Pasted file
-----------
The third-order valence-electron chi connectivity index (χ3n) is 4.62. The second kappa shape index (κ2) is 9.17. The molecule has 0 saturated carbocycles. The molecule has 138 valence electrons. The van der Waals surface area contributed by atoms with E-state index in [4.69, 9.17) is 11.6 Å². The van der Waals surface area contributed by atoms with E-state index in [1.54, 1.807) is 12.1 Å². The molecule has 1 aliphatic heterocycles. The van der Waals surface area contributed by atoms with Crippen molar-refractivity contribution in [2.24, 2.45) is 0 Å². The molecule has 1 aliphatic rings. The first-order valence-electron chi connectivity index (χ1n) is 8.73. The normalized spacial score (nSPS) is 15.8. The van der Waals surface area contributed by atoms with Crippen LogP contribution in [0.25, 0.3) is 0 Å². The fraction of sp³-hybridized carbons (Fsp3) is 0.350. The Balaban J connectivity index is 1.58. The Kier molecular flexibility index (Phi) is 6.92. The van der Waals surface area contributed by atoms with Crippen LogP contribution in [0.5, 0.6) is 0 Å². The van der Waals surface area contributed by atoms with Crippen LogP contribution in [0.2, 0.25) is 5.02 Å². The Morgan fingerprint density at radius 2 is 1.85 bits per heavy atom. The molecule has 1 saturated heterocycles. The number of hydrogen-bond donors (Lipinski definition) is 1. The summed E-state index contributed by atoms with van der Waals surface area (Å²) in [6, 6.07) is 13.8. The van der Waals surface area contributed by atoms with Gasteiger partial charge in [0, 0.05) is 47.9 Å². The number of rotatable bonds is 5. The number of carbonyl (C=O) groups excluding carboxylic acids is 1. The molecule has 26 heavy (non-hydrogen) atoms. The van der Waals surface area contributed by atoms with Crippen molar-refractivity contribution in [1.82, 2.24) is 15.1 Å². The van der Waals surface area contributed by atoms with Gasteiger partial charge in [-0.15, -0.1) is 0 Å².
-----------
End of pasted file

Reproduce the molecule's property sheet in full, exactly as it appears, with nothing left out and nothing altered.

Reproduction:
The third-order valence-electron chi connectivity index (χ3n) is 4.62. The second kappa shape index (κ2) is 9.17. The molecule has 0 saturated carbocycles. The molecule has 138 valence electrons. The van der Waals surface area contributed by atoms with E-state index in [4.69, 9.17) is 11.6 Å². The van der Waals surface area contributed by atoms with E-state index in [1.54, 1.807) is 12.1 Å². The molecule has 1 aliphatic heterocycles. The van der Waals surface area contributed by atoms with Crippen molar-refractivity contribution in [2.24, 2.45) is 0 Å². The molecule has 1 aliphatic rings. The first-order valence-electron chi connectivity index (χ1n) is 8.73. The normalized spacial score (nSPS) is 15.8. The van der Waals surface area contributed by atoms with Crippen LogP contribution in [0.25, 0.3) is 0 Å². The fraction of sp³-hybridized carbons (Fsp3) is 0.350. The Balaban J connectivity index is 1.58. The Kier molecular flexibility index (Phi) is 6.92. The van der Waals surface area contributed by atoms with Crippen LogP contribution in [0.5, 0.6) is 0 Å². The van der Waals surface area contributed by atoms with Crippen LogP contribution in [0.2, 0.25) is 5.02 Å². The Morgan fingerprint density at radius 2 is 1.85 bits per heavy atom. The molecule has 1 saturated heterocycles. The number of hydrogen-bond donors (Lipinski definition) is 1. The summed E-state index contributed by atoms with van der Waals surface area (Å²) in [6, 6.07) is 13.8. The van der Waals surface area contributed by atoms with Gasteiger partial charge in [0, 0.05) is 47.9 Å². The number of rotatable bonds is 5. The number of carbonyl (C=O) groups excluding carboxylic acids is 1. The molecule has 26 heavy (non-hydrogen) atoms. The van der Waals surface area contributed by atoms with Crippen molar-refractivity contribution in [1.82, 2.24) is 15.1 Å². The van der Waals surface area contributed by atoms with Gasteiger partial charge in [-0.15, -0.1) is 0 Å².